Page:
Model-Driven Requirements Specification for Software Product Lines

Model-Driven Requirements Specification for Software Product Lines

Mauricio Alférez (Universidade Nova de Lisboa, Portugal), Ana Moreira (Universidade Nova de Lisboa, Portugal), Vasco Amaral (Universidade Nova de Lisboa, Portugal) and João Araújo (Universidade Nova de Lisboa, Portugal)
DOI: 10.4018/978-1-61692-874-2.ch017

Abstract

Model-driven methods for requirements specification in Software Product Lines (SPLs) support the construction of different models to provide a better understanding of each SPL feature and intended use scenarios. However, the different models must be composed to show the requirements of the target applications and, therefore, help to understand how features will be integrated in a new product of a software product line. Although well-established standards for creating metamodels and model transformations exist, there is currently no established foundation that allows practitioners to distinguish between the different modeling and composition approaches for requirements models. This chapter provides an overview of different approaches for specifying requirements models and composing models for specific products of an SPL. In particular, it emphasizes one of the most recurring specification techniques: model-driven and use case scenario-based specification. This technique, in combination with feature models and the Variability Modeling Language for Requirements (VML4RE), integrates our approach for model-driven requirements specification for SPLs.
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Introduction

Software Product Lines are increasingly being adopted by major and medium-sized industrial players to quickly address change requests and improving time to market. SPLs enable modular, coarse-grained reuse through a set of core and varying software elements addressing a particular application domain (Clements & Northrop, 2002). Software Product Line (SPL) engineering is a promising approach to increase software quality and productivity. It encompasses the creation and management of families of products for a particular domain, where each product in the family is derived from a shared set of core assets, following a set of prescribed rules (Clements & Northrop, 2002).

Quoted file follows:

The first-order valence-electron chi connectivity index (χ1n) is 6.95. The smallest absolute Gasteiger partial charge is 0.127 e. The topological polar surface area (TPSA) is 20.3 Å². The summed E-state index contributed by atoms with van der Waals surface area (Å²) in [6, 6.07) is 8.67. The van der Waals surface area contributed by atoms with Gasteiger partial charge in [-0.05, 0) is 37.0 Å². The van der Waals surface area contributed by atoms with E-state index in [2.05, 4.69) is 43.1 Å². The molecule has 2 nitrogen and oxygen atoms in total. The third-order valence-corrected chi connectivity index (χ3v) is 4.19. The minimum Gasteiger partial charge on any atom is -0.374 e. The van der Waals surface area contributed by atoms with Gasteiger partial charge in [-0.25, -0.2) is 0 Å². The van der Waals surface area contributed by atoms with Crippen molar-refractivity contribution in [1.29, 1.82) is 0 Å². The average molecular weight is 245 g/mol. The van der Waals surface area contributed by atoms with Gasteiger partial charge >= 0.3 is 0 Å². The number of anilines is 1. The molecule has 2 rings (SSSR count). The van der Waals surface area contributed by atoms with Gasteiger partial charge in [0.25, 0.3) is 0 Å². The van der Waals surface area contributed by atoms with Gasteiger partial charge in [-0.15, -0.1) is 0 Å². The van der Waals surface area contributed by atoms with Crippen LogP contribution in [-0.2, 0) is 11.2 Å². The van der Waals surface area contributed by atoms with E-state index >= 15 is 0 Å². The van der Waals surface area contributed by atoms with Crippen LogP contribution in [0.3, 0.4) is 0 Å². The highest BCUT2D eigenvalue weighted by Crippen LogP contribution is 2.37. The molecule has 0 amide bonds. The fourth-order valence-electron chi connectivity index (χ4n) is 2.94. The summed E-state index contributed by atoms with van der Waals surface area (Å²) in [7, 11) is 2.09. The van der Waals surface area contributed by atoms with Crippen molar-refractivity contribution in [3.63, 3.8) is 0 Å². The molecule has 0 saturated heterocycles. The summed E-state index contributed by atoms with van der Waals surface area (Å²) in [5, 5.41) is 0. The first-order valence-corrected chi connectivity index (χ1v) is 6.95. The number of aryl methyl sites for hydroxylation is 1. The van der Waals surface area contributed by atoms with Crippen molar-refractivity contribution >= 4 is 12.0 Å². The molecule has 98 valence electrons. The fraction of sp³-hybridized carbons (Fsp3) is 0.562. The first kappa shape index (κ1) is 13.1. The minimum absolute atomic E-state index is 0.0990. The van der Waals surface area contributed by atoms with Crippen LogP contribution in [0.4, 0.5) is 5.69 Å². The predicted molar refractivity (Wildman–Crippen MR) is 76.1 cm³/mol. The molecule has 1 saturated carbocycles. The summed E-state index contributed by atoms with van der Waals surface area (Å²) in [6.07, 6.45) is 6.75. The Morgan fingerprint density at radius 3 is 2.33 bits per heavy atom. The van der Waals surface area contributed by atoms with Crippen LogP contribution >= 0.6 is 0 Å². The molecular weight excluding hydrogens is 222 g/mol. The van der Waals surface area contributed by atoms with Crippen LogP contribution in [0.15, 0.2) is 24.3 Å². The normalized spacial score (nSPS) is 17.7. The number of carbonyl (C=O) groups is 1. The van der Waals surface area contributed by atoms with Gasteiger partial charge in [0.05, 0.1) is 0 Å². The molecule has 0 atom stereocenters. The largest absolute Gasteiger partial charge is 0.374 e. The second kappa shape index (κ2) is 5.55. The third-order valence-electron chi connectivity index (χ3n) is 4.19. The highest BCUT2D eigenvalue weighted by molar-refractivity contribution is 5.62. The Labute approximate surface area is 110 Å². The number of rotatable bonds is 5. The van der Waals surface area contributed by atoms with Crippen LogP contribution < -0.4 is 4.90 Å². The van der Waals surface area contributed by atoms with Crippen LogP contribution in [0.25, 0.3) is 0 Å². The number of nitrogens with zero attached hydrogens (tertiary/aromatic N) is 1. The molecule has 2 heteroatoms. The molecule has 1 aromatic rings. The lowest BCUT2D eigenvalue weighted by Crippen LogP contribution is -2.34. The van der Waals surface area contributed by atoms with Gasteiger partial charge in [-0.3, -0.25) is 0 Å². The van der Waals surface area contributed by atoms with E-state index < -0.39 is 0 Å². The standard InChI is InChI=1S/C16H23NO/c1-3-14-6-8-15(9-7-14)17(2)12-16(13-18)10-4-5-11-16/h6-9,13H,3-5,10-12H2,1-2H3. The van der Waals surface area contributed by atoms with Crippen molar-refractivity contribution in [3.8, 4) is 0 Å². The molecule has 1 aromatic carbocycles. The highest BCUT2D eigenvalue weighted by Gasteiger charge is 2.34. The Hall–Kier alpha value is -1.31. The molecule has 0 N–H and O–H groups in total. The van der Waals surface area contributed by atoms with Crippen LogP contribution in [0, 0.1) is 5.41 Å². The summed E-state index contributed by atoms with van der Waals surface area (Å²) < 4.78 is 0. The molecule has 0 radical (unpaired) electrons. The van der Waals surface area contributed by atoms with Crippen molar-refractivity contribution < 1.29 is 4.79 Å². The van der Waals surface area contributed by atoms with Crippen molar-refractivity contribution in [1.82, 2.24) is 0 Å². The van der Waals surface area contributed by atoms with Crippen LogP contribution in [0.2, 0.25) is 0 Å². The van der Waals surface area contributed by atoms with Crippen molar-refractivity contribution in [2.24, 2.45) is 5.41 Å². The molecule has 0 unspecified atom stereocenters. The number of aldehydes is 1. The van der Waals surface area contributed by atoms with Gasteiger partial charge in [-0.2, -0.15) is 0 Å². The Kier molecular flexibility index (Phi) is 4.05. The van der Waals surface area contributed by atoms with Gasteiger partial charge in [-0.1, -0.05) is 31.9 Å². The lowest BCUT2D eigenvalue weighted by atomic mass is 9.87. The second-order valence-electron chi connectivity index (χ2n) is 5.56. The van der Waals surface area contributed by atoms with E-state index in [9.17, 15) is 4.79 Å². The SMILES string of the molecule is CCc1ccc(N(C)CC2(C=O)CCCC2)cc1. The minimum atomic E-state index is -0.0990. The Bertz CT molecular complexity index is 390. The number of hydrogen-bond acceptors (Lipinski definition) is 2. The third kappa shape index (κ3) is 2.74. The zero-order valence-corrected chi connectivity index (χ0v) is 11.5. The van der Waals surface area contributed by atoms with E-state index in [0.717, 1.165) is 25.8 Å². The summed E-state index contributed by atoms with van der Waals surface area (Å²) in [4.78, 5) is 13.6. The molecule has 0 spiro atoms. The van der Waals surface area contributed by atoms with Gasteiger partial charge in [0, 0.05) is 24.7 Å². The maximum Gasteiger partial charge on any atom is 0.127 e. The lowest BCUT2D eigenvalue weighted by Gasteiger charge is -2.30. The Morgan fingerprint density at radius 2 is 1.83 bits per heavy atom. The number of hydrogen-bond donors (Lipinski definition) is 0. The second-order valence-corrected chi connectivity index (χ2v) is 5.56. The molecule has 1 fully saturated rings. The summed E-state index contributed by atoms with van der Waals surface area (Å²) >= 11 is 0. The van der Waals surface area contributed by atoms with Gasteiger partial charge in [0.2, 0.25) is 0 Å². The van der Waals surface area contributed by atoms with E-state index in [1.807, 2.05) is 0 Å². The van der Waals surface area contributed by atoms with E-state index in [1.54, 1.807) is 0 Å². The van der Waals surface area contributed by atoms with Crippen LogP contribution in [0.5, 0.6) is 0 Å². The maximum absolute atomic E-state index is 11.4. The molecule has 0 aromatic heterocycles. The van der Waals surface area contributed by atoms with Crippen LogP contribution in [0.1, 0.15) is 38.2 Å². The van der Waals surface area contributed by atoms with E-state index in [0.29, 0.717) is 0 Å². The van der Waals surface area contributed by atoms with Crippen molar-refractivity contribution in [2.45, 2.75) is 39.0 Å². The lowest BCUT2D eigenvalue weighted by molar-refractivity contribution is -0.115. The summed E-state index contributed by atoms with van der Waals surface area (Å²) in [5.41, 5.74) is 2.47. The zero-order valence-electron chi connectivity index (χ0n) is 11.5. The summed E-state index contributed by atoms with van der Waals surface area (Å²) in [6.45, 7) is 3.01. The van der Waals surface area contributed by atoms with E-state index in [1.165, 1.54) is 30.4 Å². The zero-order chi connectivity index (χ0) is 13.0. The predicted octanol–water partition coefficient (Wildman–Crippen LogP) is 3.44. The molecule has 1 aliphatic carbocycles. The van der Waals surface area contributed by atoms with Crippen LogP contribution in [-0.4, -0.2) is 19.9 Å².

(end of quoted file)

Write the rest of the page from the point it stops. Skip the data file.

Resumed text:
An SPL product shares, with other systems, properties or functionalities that are relevant to some stakeholders. These are usually called “features” and express not only commonalities, but also variabilities that allow us to distinguish among products. The term “commonalities” refers to features that are mandatory to every product in an SPL. It is used to reference the parts of the requirements that are related to SPL common features. The term “variabilities” refers to the variable (optional, variation points and variants) features of an SPL. Optional features are not mandatory and might not be included in some of the products of an SPL. A variation point identifies a particular concept within the SPL requirements specification as being variable and it offers a number of variants. A variant describes a particular variability decision, such as a specific choice among alternative variants. Typically, we can model the available features and their dependencies (e.g., if feature X is selected, feature Y also must be selected) using a feature model (Czarnecki & Eisenecker, 2000; Kang, Cohen, Hess, Novak, & Peterson, 1990), that helps to capture the commonalities and variabilities of a family of products.

To understand each SPL feature and intended use scenarios of target products, Model-driven methods for requirements specification support the construction of different models that design the product behavior. However, to show the requirements of the target products, different models must be composed to help to understand and communicate to users, managers, testers and programmers the intended behavior of the new product to be produced from the SPL. Although well-established standards for creating metamodels and model transformations such as Meta-Object Facility (OMG, 2009a) exist, there is currently no established foundation for specifying requirements models for SPLs and compositing these models for specific products. This chapter introduces a classification of several existing approaches for model-driven requirements specification for Software Product Lines and focuses on exploiting use scenario-based techniques. We make explicit the different ways of specification taking into account the concrete syntax of the requirements models and the separation of three core components needed to specify and compose requirements models:

  • the base models that specify requirements. For example, specifications of use scenarios using use cases models complemented with activity diagrams;

  • variability information that makes explicit which are the SPL features that are common to all the products and which are the features that are particular to some products of the SPL; and

  • configuration knowledge, which establishes the mapping between features and base models that specify requirements, for example, associating feature expressions, in the form of logical propositions, to specific model fragments. Also, in Model-Driven Development (MDD), configuration knowledge may include the specification of the transformations of SPL requirements models to compose models for specific products.

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